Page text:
Usually you don't see the bagworm caterpillar itself. What you notice is the silken bag, decorated with bits of foliage and bark, that it spins around its body as a shelter. The caterpillar enlarges the bag as it feeds during the summer, finally attaching the sack to a branch or leaves, where pupation and overwintering occurs. The wingless female never leaves the bag. She contains between 300 and 1,000 eggs, which hatch in the spring. A large infestation can defoliate an evergreen shrub. Among evergreen bagworm hosts are Leyland cypress (x Cupressocyparis leylandii), hardy in U.S. Department of Agriculture plant hardiness zones 5 through 9, and arborvitae, generally hardy to USDA zones 4 through 11. Control bagworms by handpicking and destroying the bags before eggs hatch in the spring. Once caterpillars hatch, treat them while they are under 3/4 inch long with Bacillus thuringiensis, or B.t.
Bacillus thuringiensis is also effective against moth caterpillars. Once in the digestive tract, the bacteria produce a toxic protein that paralyzes the digestive system, and the caterpillar dies from starvation. Mix 1 to 2 teaspoons of the insecticide thoroughly with 1 gallon of water. Spray the solution on all surfaces of the shrub, wetting upper and lower needle surfaces and the branches. If feeding activity continues due to newly hatched caterpillars, repeat the application at three- to 14-day intervals.
Juniper webworm larvae are yellow to brown and have dark heads. Young caterpillars tunnel inside the juniper leaves. As they get bigger, they eat whole leaves, gathering in groups and spinning webs. Look for the small, 1/2-inch-long caterpillars, their webbing, and the brown color of damaged leaves. For control, hand-pick the larvae, prune off infected branches and destroy them, or treat with B.t. Shrub junipers that can be hosts include Chinese juniper (Juniperus chinensis), hardy in U.S. Department of Agriculture plant hardiness zones 3 through 11, and creeping juniper (Juniperus horizontalis), hardy in USDA zones 3 through 10.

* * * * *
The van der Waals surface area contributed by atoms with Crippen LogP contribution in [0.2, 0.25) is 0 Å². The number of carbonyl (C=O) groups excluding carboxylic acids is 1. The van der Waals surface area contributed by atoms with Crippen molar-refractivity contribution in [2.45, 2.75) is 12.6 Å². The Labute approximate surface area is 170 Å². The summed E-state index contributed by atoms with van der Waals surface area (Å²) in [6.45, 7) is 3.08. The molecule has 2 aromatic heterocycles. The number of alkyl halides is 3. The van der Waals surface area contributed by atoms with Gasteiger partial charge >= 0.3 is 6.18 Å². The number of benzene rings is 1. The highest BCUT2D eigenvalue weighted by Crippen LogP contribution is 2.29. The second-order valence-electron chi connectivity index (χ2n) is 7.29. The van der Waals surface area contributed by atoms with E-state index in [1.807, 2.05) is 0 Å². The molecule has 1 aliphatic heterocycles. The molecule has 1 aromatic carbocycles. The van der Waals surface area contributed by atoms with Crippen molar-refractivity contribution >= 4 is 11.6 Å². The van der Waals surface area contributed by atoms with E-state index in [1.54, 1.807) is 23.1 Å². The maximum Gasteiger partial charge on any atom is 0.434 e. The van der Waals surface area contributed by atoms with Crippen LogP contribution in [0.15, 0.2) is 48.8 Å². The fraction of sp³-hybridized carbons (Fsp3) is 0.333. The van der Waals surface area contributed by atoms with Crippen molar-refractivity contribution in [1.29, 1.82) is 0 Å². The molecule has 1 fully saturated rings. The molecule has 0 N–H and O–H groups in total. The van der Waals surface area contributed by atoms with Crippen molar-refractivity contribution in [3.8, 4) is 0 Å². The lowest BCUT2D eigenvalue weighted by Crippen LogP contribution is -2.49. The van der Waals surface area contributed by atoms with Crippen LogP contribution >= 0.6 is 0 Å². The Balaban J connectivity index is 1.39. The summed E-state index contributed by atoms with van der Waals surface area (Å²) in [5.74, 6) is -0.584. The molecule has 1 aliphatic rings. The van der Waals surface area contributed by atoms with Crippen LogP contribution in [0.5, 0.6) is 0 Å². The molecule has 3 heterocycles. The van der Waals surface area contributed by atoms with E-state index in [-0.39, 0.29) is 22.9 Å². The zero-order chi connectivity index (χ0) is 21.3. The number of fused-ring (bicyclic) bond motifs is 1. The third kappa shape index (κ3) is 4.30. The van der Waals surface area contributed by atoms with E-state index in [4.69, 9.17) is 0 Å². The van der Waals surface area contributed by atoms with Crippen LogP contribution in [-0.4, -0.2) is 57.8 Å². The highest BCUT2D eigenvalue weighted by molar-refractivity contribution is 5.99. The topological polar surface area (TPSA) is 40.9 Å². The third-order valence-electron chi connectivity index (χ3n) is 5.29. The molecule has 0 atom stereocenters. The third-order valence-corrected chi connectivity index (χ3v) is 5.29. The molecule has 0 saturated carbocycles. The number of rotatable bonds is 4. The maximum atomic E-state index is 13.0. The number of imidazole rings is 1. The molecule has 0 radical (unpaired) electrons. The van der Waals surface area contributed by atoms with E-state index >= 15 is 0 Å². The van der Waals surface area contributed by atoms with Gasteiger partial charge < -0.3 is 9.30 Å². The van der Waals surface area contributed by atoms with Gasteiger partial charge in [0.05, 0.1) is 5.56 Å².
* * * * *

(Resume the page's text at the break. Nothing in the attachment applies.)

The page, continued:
Arborvitae Leaf Miner
The very small leaf miner caterpillars don't live freely on the surface of the arborvitae. Instead, they tunnel into the leaves, turning the foliage yellow and then brown. If you hold the infested needles up to the light you can see the larvae and their feeding wastes inside the affected leaves. A number of natural enemies such as parasitic wasps help control leaf miner populations. Limit population spread by pruning off and destroying infected branches. Some shrub arborvitae that might be affected are cultivars of eastern arborvitae (Thuja occidentalis), hardy in USDA zones 4 through 7, and Oriental arborvitae (Thuja plicata), hardy in USDA zones 6 through 11.
Orange-colored female juniper sawflies (Monoctenus fulvus) don't have stingers, as do many other wasp family members. Instead they have a saw-like ovipositor for laying eggs in the shoot tips of junipers. The larvae look like caterpillars and are grayish-green with an orange head. They eat primarily the tips of juniper shoots, resulting in a thinned appearance and a temporary slowdown of new growth. Juniper sawflies feed on a number of juniper species, including eastern red cedar (Juniperus virginiana), hardy in USDA zones 2 through 9. You can wash sawfly larvae off evergreens with a strong spray of water. A number of natural enemies help keep sawfly populations in check.